Many of the best DIY wireless homes security systems come with a remote security key fobs to help make it more convenient to arm/disarm it.
They work in a similar way to a key fob you use with a car for locking/unlocking and with a panic button.
Remote security key fobs normally come with 4 buttons . They give you the ability to remotely set the alarm modes – home, away and disarm and to sound the alarm due to an emergency by pushing the panic button.
They have the ability to make keeping your home more secure by making it easier to have your system armed.
You don’t have to give as many people a pass code to your system to arm/disarm or add them to your account.
How It Works
When you push a button the signal is sent to the control panel to let it know what you want to happen. The range of the remote is dependent on the system, the materials of the walls and the charge in the battery. Commonly the distance is about 30 – 50 ft away from the control panel.
The best ones have the buttons recessed so you don’t push the buttons by accident especially when it is in your pocket. However, many do not so you do need to be careful and possibly store them in a tictac box to prevent false alarms and changing the system mode.
With some remotes, to prevent false alarms, the panic button needs to be continuously pushed for 3 – 5 seconds or a sequence of buttons pushed on the key fob before the panic button is pushed.
The panic button when pushed will get the system to sound the alarm and send out notifications instantly – it is used when there is an emergency such as when there is a home invasion.
How Many Do You Get
A system starter kit will usually have 1 – 3 included in the system with the ability to add up to a total of 10 to the system.
There are a number of reasons why these devices can be useful to have with your system.
With them having a panic button you can keep them close at hand at home and push the button wherever you are in an emergency – in the bathroom, bedroom etc.
You can use it to set the arm in home alarm mode as you go to bed
It saves having to type in the pass code and push the arm/disarm buttons on the control panel. You can do this as you leave or before you enter. Many of today’s systems can be controlled by an App on your phone but to arm/disarm at the door you may need to get into the App before you can do that, so the remote can be more convenient especially as you may have your keys and fob in your hands already.
If you have children or guests staying you can hand these out rather than giving them your pass code to the system or add them to your account App so they can operate the system with their phone. It does help to make the system more secure as you reduce the number of people who have total access to your system. When they no longer need access they just return the key fob to you.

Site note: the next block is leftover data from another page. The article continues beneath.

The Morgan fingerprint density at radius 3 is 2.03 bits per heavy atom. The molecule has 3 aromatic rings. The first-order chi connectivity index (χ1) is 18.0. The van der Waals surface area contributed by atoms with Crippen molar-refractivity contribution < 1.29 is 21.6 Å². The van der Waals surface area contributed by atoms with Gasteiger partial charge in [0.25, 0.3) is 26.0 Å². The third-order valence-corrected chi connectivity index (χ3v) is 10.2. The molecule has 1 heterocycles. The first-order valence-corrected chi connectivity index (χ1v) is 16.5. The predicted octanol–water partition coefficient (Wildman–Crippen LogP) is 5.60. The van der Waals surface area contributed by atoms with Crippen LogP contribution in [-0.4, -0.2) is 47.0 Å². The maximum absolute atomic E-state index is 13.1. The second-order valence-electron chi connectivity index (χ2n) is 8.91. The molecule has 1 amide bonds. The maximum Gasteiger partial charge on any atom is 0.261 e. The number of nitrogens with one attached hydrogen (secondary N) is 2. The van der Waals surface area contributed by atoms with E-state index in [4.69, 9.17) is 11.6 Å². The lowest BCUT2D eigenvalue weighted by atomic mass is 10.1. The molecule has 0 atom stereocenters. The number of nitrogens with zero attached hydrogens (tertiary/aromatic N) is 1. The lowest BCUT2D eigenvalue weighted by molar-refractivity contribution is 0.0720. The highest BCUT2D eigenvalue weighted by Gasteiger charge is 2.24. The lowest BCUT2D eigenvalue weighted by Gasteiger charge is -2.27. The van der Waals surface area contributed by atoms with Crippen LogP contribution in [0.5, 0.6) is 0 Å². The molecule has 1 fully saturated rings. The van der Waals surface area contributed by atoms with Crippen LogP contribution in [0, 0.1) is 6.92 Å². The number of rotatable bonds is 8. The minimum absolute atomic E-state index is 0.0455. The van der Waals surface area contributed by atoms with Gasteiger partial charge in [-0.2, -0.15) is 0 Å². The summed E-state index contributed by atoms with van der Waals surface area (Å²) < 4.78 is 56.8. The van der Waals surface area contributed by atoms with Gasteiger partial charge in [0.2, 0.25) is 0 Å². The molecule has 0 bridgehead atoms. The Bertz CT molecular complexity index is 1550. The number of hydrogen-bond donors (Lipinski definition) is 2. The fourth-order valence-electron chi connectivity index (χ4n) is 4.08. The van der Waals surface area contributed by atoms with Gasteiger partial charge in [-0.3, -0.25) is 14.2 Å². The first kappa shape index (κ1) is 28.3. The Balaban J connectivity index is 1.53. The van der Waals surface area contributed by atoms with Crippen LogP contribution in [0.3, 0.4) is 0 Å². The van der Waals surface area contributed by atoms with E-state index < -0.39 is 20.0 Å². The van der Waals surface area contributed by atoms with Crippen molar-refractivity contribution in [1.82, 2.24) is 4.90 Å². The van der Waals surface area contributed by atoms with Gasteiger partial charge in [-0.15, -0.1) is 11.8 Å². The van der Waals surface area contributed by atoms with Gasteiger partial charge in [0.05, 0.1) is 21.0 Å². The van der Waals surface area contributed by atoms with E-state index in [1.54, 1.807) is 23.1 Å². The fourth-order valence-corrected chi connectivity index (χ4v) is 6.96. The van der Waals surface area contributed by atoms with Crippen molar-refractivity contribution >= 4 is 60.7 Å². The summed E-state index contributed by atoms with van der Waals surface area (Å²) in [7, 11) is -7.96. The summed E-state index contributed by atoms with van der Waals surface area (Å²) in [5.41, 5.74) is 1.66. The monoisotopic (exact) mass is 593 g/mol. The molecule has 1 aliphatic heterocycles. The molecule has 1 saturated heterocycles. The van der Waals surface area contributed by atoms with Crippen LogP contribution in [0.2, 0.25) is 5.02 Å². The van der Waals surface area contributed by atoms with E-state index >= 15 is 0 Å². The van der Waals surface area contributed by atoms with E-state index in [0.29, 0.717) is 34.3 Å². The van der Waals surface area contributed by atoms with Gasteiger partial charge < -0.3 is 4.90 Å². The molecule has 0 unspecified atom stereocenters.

Some systems do let you limit how much access people have to your alarm system when you add them to the account with the App or you can restrict access by the pass code you give them.
But in some cases you can only give them full access rights which does restrict who you can give access to your home on a temporary basis.
There some disadvantages and things to look out for over and above the lack of recessed buttons.
The fobs are battery operated normally with a coin style battery so will need replacing. Most systems don’t let you know when they need replacing and you can only tell by the LED light on the fob stops working or that you have to keep getting closer to the control panel for it to work. Most of the batteries are now readily available from Amazon or other online stores making it much easier to replace them that it used to be.
If you are using it outside the house it can be difficult to know for sure if it has properly armed/disarmed the system unless you have an outside siren that chirps as it arms/disarms. Or with a system that works with a smartphone you may receive a notification that the system is armed/disarmed.
Which brings me to one of the features that can help in monitoring your home is that you can assign each key fob to a person and then you’ll know who armed/disarmed the system when you receive a notification on your smartphone from the system.
I do find it strange that a number of the newer systems don’t have these devices and expect you to give full access to your system, it appears they haven’t thought it through as some people you want to give access to your home on a temporary basis and others you won’t want them to be able to change the settings of your system no matter how much you may trust them.
Key fobs are a useful device for day to day use, even with a smartphone apps and can help in managing access to your home when you aren’t there. If they don’t have recessed buttons be sure to be careful when they are in your pocket.
Filed under: Buying Advice
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